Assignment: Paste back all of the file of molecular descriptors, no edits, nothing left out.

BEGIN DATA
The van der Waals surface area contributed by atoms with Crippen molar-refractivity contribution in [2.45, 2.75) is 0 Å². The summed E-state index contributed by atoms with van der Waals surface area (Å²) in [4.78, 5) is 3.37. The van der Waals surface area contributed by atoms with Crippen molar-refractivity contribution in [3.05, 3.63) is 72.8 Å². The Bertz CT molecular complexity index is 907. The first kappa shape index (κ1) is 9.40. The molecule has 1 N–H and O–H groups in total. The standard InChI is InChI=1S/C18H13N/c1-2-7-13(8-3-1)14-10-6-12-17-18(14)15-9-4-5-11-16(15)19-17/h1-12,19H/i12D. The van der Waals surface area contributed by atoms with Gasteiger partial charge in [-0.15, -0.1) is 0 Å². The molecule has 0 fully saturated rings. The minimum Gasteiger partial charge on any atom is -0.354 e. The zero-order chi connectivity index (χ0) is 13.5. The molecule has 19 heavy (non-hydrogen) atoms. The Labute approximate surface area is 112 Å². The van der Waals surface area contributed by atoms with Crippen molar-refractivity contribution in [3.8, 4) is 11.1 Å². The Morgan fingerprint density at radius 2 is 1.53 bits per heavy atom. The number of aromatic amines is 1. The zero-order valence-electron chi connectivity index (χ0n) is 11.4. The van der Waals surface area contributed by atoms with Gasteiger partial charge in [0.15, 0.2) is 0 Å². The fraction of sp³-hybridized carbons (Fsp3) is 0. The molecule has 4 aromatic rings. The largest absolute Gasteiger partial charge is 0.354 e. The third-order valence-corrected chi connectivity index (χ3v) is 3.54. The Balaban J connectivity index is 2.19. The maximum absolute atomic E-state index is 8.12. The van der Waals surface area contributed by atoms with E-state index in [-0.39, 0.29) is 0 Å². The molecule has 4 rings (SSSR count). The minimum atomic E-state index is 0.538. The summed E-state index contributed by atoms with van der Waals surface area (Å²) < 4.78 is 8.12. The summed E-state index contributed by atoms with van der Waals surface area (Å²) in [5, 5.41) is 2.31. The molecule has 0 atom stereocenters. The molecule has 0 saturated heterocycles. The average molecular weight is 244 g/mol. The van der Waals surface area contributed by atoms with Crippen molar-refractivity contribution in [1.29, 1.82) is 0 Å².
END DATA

The van der Waals surface area contributed by atoms with Crippen molar-refractivity contribution in [2.45, 2.75) is 0 Å². The summed E-state index contributed by atoms with van der Waals surface area (Å²) in [4.78, 5) is 3.37. The van der Waals surface area contributed by atoms with Crippen molar-refractivity contribution in [3.05, 3.63) is 72.8 Å². The Bertz CT molecular complexity index is 907. The first kappa shape index (κ1) is 9.40. The molecule has 1 N–H and O–H groups in total. The standard InChI is InChI=1S/C18H13N/c1-2-7-13(8-3-1)14-10-6-12-17-18(14)15-9-4-5-11-16(15)19-17/h1-12,19H/i12D. The van der Waals surface area contributed by atoms with Gasteiger partial charge in [-0.15, -0.1) is 0 Å². The molecule has 0 fully saturated rings. The minimum Gasteiger partial charge on any atom is -0.354 e. The zero-order chi connectivity index (χ0) is 13.5. The molecule has 19 heavy (non-hydrogen) atoms. The Labute approximate surface area is 112 Å². The van der Waals surface area contributed by atoms with Crippen molar-refractivity contribution in [3.8, 4) is 11.1 Å². The Morgan fingerprint density at radius 2 is 1.53 bits per heavy atom. The number of aromatic amines is 1. The zero-order valence-electron chi connectivity index (χ0n) is 11.4. The van der Waals surface area contributed by atoms with Gasteiger partial charge in [0.15, 0.2) is 0 Å². The fraction of sp³-hybridized carbons (Fsp3) is 0. The molecule has 4 aromatic rings. The largest absolute Gasteiger partial charge is 0.354 e. The third-order valence-corrected chi connectivity index (χ3v) is 3.54. The Balaban J connectivity index is 2.19. The maximum absolute atomic E-state index is 8.12. The van der Waals surface area contributed by atoms with E-state index in [-0.39, 0.29) is 0 Å². The molecule has 4 rings (SSSR count). The minimum atomic E-state index is 0.538. The summed E-state index contributed by atoms with van der Waals surface area (Å²) < 4.78 is 8.12. The summed E-state index contributed by atoms with van der Waals surface area (Å²) in [5, 5.41) is 2.31. The molecule has 0 atom stereocenters. The molecule has 0 saturated heterocycles. The average molecular weight is 244 g/mol. The van der Waals surface area contributed by atoms with Crippen molar-refractivity contribution in [1.29, 1.82) is 0 Å².